Getting tree seeds to sprout:

Most tropical trees will germinate as soon as they ripen, but seeds from most temperate trees need to be sown after stratification. Stratification is a period of artificial winter that trees that are not tropical need to set off the internal clock that spring triggers and makes seed sprout as temperatures rise. Depending on the seed species, they will need 21 to 90 days of cold storage to begin to sprout. This can be done in the home refrigerator.  Use zip-lock sandwich bags with damp peat moss. A fungicide can be used in the media to keep soil borne diseases from killing the seedlings. If any of the seed germinate in the refrigerator, plant them.



When the artificial winter is over, the seeds are ready to be planted.  It is suggested that they be soaked overnight in room temperature water to improve germination percentages. Seeds that float after soaking won't germinate so toss them out.



Japanese maple seed


Sow the seed in a light and friable soil mixture is so that it drains well to prevent fungus and sprinkle peat moss over them. Air should move to prevent damp-off. The air movement he says simulates natural outdoor conditions. Light friable soil dries quickly and seedling with their minimal root system can be killed in a few hours from dryness, or direct sun!


Alternatives:
Chamomile tea - 2 tsp of chamomile flowers to 1 cup of boiling water allow to steep overnight or at least until cooled. Strain and then use as is to moisten growing medium before planting seeds then use in a mister to spray soil. Sage or garlic teas also have been used. Soak the seeds in a solution of hydrogen peroxide and water (1 teaspoon to 1/2 cup of water) to remove any lingering bacteria on the seeds. Some lightly sprinkle a bit of cinnamon or baking soda over planting mix used as a fungicide on plants for mildew.Two cap-fulls of household bleach in the water used to dampen your peat moss or vermiculite could act as a fungicide.


Always make sure horticultural tools are disinfected even if they are new, and that your planting pots are disinfected....

Disinfection of Horticultural Tools and Pots





Protect that
"Empty pot of soil"

Plant tree seed in the Fall and let Mother Nature take care of your stratification. Just remember to protect them from rodents (squirrels and mice) and label that “empty pot of soil”. Once I was talking with a fellow enthusiast in the nursery and he started raking his fingers through a tray filled with soil and began talking about soil mixes. I should have labeled that flat as I had seeded the tray with  Jacaranda for a Tsukamiyose the day before!








Second summer



Growing 'misho' bonsai is economical and rewarding.












the embryonic root emerges from the seed  






Seed germination begins!
Time to move them out of the cooler and into some good soil. 






The cotyledons are the embryonic
 "first leaves" of a seedling







True Leaves emerge





























































05 June 2020

Oortjies "little ears"

Falkia repens

"Little Ears"

African Morning Glory

Its Afrikaner name is Oortjies which translates as "little ears"


Falkia repens is native to the winter-rainfall areas of the Eastern Cape of South Africa where it often found on damp or temporarily inundated soils. 



Bees and other beneficial insects love the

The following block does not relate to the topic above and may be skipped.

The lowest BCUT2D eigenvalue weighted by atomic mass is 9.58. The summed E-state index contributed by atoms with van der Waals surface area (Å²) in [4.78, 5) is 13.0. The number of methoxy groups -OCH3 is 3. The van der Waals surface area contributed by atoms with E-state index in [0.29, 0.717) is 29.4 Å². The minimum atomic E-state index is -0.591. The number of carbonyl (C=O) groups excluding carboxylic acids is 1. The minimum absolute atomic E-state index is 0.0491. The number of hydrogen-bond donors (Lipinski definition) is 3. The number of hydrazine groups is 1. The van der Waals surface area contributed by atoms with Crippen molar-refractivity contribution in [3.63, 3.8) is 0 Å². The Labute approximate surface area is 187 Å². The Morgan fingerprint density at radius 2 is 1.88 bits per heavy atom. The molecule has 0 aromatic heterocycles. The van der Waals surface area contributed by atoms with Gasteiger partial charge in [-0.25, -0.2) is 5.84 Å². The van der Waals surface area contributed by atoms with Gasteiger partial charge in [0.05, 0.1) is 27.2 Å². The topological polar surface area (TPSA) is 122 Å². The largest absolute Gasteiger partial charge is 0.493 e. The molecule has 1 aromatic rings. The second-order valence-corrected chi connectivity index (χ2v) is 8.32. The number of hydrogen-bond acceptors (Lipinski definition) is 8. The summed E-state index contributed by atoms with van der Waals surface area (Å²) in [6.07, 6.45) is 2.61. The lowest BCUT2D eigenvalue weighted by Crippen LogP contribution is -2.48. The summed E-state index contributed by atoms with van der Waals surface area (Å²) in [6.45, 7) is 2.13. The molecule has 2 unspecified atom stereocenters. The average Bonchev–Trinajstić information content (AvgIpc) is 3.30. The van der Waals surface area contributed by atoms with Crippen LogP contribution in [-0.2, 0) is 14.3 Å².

Morning Glory-like flowers

A creeping mat-like perennial herb that forms a carpet of glossy rounded foliage only 2-4” tall

A creeping mat-like perennial herb that forms a
carpet of glossy rounded foliage only 2-4” tall

A creeping mat-like perennial herb, Falkia repens is a reliable groundcover with leaves that are slightly succulent, enabling to withstand high temperatures through conserving water its leaves. Falkia is propagated from rooted runners; divide sections of the plant with its roots.


Hardy and evergreen in USDA Zone 9-10 and comes back from the roots in colder locations and can be grown down to USDA Zone 7.

Falkia repens  is attractive to bees and other insects.













The leaves of Falkia repens resemble those of Dichondria micrantha but the species are easily distinguished when flowering There are white flowers with light pink blush flowers from early Spring thru Summer! This falkia can tolerate heat, drought and poor soil, despite its delicate appearance.















Kusamono and shitakusa (companion planting)



My first Kusamono from a Kora Dalager workshop
Falkia repens, Saxifraga stolonifera and Fuchsia

 


Kusamono are traditionally potted arrangements of wild grasses and flowers in unique pots or trays. The name is composed of two Japanese characters-- “grass” and “thing”—which together suggest humble, everyday plants or even weeds, however the art of kusamono has developed beyond is humble origins. Today the term kusamono is used when the accent plants are exhibited as the focus. Kusamono can be tall, mixed plantings or all the same plant, in or out of a container. The kusamono determines the impression of place and season, such as a meadow, a bog, or the mountains. In the West, these displays are known as companion or accent plants


Shitakusa is exhibited with bonsai or similar displays. Outside of Japan you will commonly hear the term companion or accent plant, however complementary plant may be most appropriate as shitakusa is not meant to be the dominant focus of the presentation. Rather, it is intended to complete the exhibit of the main focus, which can be a bonsai, a suiseki, and/or a scroll


Jiita - "thin hardwood boards placed under suiseki (or bonsai) for display" A beautifully crafted Jiita will accentuate the heart and soul of a bonsai.





Kokedama, which in English translates literally "moss ball", is a ball of soil, covered with moss, on which an ornamental plant grows. The idea has its origins in Japan where this garden art is centuries old and is tied into the practice of bonsai, but it has grown into its own art form. Today Kokedama are displayed as the center of attention, typically affixed to a piece of driftwood or bark, suspended from a string, or nestled in a low attractive container.




Nearai is a form, not commonly seen outside of Japan. Nearai refers to a single plant or mixed plantings that have been grown in pots and when the pot is full of roots it is removed and displayed on a flat container. The purpose of this form is to showing the roots which can be washed to expose them for a more dramatic effect. Often Shitakusa, Kusamono or Kokedama can and will eventually develop into Nearai.








Half inch white flowers with light pink blush
spring through summer